A Brief Measure for Assessing Generalized Anxiety Disorder
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Abstract of the Article
Background: Generalized anxiety disorder (GAD) is one of the most common mental disorders; however, there is no brief clinical measure for assessing GAD. The objective of this study was to develop a brief self-report scale to identify probable cases of GAD and evaluate its reliability and validity.
Methods: A criterion-standard study was performed in 15 primary care clinics in the United States from November 2004 through June 2005. Of a total of 2740 adult patients completing a study questionnaire, 965 patients had a telephone interview with a mental health professional within 1 week. For criterion and construct validity, GAD self-report scale diagnoses were compared with independent diagnoses made by mental health professionals; functional status measures; disability days; and health care use.
Results: A 7-item anxiety scale (GAD-7) had good reliability, as well as a criterion, construct, factorial, and procedural validity. A cut point was identified that optimized sensitivity (89%) and specificity (82%). Increasing scores on the scale were strongly associated with multiple domains of functional impairment (all 6 Medical Outcomes Study Short-Form General Health Survey scales and disability days). AlthoughGADand depression symptoms frequently co-occurred, factor analysis confirmed them as distinct dimensions. Moreover, GAD and depression symptoms had differing but independent effects on functional impairment and disability. There was good agreement between self-report and interviewer-administered versions of the scale.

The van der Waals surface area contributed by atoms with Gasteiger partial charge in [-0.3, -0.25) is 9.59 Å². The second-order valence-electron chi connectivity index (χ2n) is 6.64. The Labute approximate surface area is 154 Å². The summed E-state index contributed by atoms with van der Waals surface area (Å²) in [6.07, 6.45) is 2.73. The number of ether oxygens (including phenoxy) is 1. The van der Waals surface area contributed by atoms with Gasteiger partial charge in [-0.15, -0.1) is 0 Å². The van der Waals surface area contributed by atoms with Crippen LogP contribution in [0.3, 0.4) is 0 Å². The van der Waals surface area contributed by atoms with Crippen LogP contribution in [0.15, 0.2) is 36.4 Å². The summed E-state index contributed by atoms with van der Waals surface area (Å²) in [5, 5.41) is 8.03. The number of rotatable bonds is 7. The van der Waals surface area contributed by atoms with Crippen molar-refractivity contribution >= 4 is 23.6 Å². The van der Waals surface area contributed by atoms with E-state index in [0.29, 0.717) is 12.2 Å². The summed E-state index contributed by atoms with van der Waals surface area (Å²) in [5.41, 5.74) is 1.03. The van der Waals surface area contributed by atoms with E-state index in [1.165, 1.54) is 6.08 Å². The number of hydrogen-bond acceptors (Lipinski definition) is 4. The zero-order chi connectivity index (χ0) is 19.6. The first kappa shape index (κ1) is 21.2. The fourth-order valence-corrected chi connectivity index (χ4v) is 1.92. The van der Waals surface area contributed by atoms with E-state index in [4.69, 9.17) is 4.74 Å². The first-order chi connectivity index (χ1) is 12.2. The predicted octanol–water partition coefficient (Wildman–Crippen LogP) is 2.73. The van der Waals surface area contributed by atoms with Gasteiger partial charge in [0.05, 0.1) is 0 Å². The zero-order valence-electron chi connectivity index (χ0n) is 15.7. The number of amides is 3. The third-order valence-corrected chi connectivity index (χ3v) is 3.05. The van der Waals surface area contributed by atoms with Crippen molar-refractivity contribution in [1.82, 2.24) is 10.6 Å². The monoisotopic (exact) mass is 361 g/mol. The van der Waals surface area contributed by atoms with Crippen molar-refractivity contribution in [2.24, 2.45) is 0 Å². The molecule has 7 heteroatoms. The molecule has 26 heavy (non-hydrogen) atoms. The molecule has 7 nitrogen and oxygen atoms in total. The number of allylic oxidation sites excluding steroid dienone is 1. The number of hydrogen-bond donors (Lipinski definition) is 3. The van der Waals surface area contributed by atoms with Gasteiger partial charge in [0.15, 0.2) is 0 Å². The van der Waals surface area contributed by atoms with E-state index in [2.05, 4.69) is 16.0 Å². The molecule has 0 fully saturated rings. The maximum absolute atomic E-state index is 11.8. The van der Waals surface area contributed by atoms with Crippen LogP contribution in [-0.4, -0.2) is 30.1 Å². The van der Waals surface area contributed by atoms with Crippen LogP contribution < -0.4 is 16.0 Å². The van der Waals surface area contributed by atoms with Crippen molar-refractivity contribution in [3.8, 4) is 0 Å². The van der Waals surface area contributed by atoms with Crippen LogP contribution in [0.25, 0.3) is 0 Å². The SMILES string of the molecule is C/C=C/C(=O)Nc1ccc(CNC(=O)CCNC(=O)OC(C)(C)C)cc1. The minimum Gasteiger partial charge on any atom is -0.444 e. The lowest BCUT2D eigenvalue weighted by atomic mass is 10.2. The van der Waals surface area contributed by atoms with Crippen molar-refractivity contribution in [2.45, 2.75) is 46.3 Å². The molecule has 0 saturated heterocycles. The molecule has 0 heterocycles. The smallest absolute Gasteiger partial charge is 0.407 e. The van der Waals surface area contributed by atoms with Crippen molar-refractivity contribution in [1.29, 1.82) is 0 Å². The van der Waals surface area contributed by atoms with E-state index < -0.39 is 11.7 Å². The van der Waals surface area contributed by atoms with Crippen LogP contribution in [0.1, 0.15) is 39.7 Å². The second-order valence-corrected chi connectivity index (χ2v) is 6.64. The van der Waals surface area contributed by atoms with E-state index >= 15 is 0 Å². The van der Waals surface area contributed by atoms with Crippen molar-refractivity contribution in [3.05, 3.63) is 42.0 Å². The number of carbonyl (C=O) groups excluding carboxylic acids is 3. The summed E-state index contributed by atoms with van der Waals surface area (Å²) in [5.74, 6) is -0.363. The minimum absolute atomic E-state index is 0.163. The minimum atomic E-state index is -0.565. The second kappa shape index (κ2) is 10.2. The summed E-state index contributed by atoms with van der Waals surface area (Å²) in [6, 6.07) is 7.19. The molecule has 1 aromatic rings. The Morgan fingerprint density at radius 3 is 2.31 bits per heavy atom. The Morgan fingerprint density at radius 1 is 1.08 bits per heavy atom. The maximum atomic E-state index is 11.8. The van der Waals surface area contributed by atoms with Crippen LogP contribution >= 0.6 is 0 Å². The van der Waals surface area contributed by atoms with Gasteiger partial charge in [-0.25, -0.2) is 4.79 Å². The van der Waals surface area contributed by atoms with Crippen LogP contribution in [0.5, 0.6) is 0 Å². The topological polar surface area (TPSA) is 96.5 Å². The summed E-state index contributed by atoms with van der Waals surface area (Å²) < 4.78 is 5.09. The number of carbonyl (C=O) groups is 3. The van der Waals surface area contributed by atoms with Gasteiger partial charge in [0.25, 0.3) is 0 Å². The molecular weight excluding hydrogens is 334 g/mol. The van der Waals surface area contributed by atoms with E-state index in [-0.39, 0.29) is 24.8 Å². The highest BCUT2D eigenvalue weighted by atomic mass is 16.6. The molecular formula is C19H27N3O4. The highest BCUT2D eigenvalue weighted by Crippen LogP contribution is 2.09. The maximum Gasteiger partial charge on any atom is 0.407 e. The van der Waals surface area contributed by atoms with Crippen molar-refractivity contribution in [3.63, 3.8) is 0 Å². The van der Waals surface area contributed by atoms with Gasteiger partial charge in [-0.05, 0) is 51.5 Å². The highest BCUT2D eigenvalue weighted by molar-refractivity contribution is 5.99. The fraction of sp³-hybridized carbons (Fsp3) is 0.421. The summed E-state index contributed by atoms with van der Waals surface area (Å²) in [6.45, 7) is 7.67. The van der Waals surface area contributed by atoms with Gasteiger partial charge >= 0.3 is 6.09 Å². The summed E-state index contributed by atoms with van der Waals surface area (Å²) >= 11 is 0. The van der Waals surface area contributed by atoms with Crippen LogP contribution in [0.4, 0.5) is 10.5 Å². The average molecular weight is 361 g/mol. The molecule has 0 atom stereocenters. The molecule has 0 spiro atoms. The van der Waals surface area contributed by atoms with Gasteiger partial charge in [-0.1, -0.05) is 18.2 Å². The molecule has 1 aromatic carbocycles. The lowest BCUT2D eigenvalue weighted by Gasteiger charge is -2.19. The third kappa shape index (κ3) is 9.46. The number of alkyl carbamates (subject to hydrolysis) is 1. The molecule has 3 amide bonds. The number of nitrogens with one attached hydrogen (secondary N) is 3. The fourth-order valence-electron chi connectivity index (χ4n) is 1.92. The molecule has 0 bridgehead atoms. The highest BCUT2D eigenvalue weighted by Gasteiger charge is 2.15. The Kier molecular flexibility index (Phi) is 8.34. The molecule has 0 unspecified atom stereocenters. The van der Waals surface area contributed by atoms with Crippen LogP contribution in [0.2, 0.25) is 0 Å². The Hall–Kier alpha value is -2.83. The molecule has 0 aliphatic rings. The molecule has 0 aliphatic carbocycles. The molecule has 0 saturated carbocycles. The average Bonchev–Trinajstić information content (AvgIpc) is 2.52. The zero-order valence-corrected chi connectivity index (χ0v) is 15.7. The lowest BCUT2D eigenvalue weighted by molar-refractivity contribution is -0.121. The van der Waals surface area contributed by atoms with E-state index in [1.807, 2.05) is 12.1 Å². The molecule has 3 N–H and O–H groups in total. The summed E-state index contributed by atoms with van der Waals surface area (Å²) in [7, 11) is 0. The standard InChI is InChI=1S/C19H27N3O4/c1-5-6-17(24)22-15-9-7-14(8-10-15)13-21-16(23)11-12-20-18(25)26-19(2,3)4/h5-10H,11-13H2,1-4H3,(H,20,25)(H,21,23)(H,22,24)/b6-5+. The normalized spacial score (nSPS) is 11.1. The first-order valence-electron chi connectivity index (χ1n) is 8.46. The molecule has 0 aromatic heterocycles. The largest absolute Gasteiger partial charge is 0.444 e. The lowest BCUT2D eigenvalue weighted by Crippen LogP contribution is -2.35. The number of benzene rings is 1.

Conclusion: The GAD-7 is a valid and efficient tool for screening for GAD and assessing its severity in clinical practice and research.
Authors of the Article
- Robert L. Spitzer
- Kurt Kroenke
- Janet B. W. Williams
- Bernd Lowe
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